Indian River’s defensive line accounted for 13 of their 16 sacks (Phillip Townsend leads the team with seven), which may bode well for the Indians come Friday evening. Howard’s big, lumbering linemen were able to pressure quarterback Brian Potts, sacking him three times.

Potts threw two touchdown passes, one to C.J. Brown (23 yards) and another to Foster (25 yards). Potts only completed three passes but given the opportunity, he has the arm strength to make any throw and appears comfortable in the pocket.

Bunting was unimpressed with his defensive backs’ play against Smyrna and noted the importance of an improved performance by this unit to move on in the state tournament.

“We played too soft against Smyrna.” said Bunting. “But this week they’re going to have to get to know them a bit. When (their receivers) go up – they’ve got get powdered. We’ve got to let them have it, and I don’t mean that in a dirty way. We can’t let them just catch the ball and run. We have to get up on them and contest every pass.”

The Bulldogs only completed five passes but two of them were third-down conversion completions of more than 14 yards.

Offensively, Indian River will be challenged by the Bucs’ fast linebackers. Oftentimes against Howard, they were hidden behind their big defensive line and were able to blitz into openings, creating havoc in the backfield.

Caravel limited Howard to 114 total yards and only 14 in the first half.

“Indian River is better running straight at them,” said Manlove. “(The Caravel linebackers) are so fast that if one of them gets into the backfield then they will cause damage.”

Laurel defeated Caravel 14-7 in the second week of the season, to which Manlove commented neither team was able to run the ball effectively.

Laurel scored their two touchdowns on a fumble-return and a long touchdown pass to Jeremy Bagwell. Five weeks later, Laurel played Indian River and they were out-rushed by the Indians, 149 yards to 29 yards, and dwarfed the Bulldogs in carries, 40-17.

Howard didn’t want to run wide but was forced to because of the congestion caused by Caravel’s behemoths on the defensive line.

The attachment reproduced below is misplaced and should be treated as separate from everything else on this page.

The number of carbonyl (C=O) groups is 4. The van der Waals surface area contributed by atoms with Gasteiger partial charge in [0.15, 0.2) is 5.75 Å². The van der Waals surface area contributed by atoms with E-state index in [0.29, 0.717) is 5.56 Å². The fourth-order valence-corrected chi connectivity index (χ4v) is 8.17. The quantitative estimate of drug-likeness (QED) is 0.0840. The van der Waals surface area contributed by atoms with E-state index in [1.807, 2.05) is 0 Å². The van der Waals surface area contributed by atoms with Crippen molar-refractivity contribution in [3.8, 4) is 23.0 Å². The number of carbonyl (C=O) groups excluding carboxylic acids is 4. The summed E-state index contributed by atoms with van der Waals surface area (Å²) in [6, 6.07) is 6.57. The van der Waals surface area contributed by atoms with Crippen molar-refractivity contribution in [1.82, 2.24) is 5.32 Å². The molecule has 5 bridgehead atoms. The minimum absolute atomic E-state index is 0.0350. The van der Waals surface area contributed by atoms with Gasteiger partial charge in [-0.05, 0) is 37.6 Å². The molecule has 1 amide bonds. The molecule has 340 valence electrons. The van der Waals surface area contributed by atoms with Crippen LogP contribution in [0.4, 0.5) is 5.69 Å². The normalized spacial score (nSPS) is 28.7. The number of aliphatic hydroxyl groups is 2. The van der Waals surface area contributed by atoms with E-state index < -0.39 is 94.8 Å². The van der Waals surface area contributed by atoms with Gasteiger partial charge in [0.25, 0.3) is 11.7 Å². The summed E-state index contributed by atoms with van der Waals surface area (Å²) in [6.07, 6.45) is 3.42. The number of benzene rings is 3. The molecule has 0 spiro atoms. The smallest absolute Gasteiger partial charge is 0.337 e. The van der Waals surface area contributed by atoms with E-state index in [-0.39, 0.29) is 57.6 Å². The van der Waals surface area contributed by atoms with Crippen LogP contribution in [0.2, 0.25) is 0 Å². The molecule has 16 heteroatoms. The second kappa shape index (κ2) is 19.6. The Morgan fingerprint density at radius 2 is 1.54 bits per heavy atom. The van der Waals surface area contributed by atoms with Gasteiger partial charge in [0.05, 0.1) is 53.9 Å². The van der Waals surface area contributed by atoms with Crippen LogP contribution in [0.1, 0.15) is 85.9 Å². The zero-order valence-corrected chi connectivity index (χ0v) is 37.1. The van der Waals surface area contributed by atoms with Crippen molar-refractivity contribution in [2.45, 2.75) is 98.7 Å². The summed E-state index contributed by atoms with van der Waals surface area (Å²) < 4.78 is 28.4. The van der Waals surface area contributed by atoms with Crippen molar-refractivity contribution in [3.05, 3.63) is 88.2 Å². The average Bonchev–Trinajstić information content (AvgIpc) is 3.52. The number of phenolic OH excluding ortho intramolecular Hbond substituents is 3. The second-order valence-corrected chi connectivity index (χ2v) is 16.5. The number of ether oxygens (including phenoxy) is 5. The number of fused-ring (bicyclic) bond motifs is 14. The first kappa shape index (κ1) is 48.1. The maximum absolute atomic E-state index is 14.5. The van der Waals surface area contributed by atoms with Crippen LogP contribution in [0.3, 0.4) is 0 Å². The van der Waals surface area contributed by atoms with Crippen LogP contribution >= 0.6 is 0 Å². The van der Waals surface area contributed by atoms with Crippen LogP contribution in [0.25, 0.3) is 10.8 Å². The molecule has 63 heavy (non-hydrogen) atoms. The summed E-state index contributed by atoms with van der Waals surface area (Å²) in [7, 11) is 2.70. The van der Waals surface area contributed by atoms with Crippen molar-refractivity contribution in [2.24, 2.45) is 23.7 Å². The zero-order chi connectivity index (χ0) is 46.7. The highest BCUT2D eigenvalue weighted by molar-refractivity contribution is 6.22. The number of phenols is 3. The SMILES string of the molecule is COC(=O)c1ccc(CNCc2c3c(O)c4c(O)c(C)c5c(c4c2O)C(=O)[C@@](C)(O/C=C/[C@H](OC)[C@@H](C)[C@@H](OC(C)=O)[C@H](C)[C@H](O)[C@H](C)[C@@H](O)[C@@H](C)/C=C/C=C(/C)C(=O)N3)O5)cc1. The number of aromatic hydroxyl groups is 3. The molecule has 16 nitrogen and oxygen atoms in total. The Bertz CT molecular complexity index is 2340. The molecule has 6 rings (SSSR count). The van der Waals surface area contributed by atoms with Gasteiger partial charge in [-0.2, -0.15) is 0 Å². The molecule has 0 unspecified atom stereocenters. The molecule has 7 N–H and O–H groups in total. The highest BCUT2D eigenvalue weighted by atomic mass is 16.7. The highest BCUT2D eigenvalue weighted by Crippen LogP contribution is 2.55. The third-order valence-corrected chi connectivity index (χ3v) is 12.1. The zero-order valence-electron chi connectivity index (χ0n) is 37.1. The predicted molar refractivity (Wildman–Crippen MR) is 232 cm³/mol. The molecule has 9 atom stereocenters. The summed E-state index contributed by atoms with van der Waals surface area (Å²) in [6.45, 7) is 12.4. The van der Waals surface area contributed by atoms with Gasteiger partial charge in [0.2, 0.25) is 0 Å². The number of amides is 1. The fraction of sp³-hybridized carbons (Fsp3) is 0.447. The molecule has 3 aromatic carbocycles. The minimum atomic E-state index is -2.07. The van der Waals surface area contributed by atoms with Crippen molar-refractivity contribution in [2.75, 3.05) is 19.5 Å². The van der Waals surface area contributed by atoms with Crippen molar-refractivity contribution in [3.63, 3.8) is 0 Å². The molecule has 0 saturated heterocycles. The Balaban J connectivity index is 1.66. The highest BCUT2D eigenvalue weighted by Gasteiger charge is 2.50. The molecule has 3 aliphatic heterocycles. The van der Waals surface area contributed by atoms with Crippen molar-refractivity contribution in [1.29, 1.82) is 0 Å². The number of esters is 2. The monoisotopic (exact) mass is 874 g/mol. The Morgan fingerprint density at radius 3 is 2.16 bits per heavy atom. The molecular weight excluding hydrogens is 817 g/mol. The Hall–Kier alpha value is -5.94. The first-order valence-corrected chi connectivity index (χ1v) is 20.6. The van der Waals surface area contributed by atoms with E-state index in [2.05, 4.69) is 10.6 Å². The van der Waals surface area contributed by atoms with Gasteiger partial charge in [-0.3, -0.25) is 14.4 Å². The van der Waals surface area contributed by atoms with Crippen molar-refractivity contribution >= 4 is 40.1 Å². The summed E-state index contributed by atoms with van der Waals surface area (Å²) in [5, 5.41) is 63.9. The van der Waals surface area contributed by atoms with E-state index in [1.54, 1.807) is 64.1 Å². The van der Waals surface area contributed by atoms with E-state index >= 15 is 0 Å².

“We were hoping our big offensive line could wear them down,” said Ritter. “We wanted to run straight at them, off-tackle. We didn’t sweep. It would have to be a big play for us.”

Indian River runs straight at defenses, all right, though it’s often the same play rather than up the middle. But that has been their M.O. — we’re going to run it down your throat ’til you stop us.

The critical point for Indian River’s offense is running their toss sweep. Caravel’s outside linebackers blew up Howard lead blocks, creating a jostled mess for the inside backers to clean up.
Coastal Point • FILE PHOTO: Danny Veith tries to swing around to the outsideCoastal Point • FILE PHOTO: Danny Veith tries to swing around to the outside
“Around the water cooler of coaches, we know that Caravel is going to try to slow down our toss so they can load up the box,” said Bunting. “We have to sustain our blocks.”

Zack Rector has shouldered much of the fullback responsibilities, with Perry Townsend, Josh Gott and Brian Bollinger out due to injury.

Rector has been a big contributor for opening holes for Matt Williamson, who has gained 567 yards and nine touchdowns over the past five games, but Caravel is sure to feel the power of the fullback this Friday when Townsend returns from his injury.

Townsend and Rector man the lead blocking duties but both have done well rushing the ball. Both average 5.2 yards per carry for the season.

Ultimately, whoever wins the turnover ratio most likely will win the game. Howard committed five turnovers to Caravel’s one, and the Bucs emerged victorious. Indian River created 25 turnovers compared to 11 made on their part, giving them a 2.3:1 turnover ratio for the season.

The Indians lost the turnover battle twice this season but only lost one of those games. Despite losing three fumbles and throwing one interception to Stephen Decatur in the second game of the season, Indian River proved good enough to scrap out a 19-7 victory. An early Williamson fumble against Smyrna pinned the Indians inside their own 10-yard line but limited them to only a field goal.

The playoffs are another beast all together and losing the turnover battle is a recipe for a season-ender.

“You can’t give a good team like Caravel that many turnovers,” said Ritter. “They sure made us pay for our mistakes.”